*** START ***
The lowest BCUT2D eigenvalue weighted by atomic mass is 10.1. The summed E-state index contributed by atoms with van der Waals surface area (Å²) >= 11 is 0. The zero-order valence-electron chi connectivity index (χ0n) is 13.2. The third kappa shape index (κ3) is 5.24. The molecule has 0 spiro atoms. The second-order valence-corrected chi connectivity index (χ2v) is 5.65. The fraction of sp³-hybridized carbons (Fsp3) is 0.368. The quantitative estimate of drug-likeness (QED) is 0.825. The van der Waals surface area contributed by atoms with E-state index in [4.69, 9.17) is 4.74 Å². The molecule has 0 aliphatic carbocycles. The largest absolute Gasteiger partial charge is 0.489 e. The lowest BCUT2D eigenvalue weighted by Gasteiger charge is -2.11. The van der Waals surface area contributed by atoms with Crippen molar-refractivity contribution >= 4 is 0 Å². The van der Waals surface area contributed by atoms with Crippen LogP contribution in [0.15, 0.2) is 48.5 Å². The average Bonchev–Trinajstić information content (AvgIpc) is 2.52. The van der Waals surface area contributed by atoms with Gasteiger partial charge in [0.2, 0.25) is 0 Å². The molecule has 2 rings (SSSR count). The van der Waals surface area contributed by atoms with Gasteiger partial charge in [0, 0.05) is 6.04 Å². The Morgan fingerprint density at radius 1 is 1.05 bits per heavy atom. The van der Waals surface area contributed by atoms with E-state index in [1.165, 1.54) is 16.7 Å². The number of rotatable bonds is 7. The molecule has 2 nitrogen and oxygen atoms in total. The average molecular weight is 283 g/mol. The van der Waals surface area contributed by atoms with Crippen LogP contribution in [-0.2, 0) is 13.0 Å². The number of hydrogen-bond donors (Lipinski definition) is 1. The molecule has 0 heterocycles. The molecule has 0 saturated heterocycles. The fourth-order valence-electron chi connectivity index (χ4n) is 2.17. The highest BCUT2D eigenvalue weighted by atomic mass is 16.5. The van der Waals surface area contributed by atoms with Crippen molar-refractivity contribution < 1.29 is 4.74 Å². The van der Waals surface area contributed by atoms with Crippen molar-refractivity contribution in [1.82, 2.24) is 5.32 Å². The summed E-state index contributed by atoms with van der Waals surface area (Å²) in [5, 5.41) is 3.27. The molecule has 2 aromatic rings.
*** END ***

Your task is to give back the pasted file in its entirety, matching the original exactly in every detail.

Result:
The lowest BCUT2D eigenvalue weighted by atomic mass is 10.1. The summed E-state index contributed by atoms with van der Waals surface area (Å²) >= 11 is 0. The zero-order valence-electron chi connectivity index (χ0n) is 13.2. The third kappa shape index (κ3) is 5.24. The molecule has 0 spiro atoms. The second-order valence-corrected chi connectivity index (χ2v) is 5.65. The fraction of sp³-hybridized carbons (Fsp3) is 0.368. The quantitative estimate of drug-likeness (QED) is 0.825. The van der Waals surface area contributed by atoms with E-state index in [4.69, 9.17) is 4.74 Å². The molecule has 0 aliphatic carbocycles. The largest absolute Gasteiger partial charge is 0.489 e. The lowest BCUT2D eigenvalue weighted by Gasteiger charge is -2.11. The van der Waals surface area contributed by atoms with Crippen molar-refractivity contribution >= 4 is 0 Å². The van der Waals surface area contributed by atoms with Crippen LogP contribution in [0.15, 0.2) is 48.5 Å². The average Bonchev–Trinajstić information content (AvgIpc) is 2.52. The van der Waals surface area contributed by atoms with Gasteiger partial charge in [0.2, 0.25) is 0 Å². The molecule has 2 rings (SSSR count). The van der Waals surface area contributed by atoms with Gasteiger partial charge in [0, 0.05) is 6.04 Å². The Morgan fingerprint density at radius 1 is 1.05 bits per heavy atom. The van der Waals surface area contributed by atoms with E-state index in [1.165, 1.54) is 16.7 Å². The number of rotatable bonds is 7. The molecule has 2 nitrogen and oxygen atoms in total. The average molecular weight is 283 g/mol. The van der Waals surface area contributed by atoms with Crippen LogP contribution in [-0.2, 0) is 13.0 Å². The number of hydrogen-bond donors (Lipinski definition) is 1. The molecule has 0 heterocycles. The molecule has 0 saturated heterocycles. The fourth-order valence-electron chi connectivity index (χ4n) is 2.17. The highest BCUT2D eigenvalue weighted by atomic mass is 16.5. The van der Waals surface area contributed by atoms with Crippen molar-refractivity contribution < 1.29 is 4.74 Å². The van der Waals surface area contributed by atoms with Crippen molar-refractivity contribution in [1.82, 2.24) is 5.32 Å². The summed E-state index contributed by atoms with van der Waals surface area (Å²) in [5, 5.41) is 3.27. The molecule has 2 aromatic rings.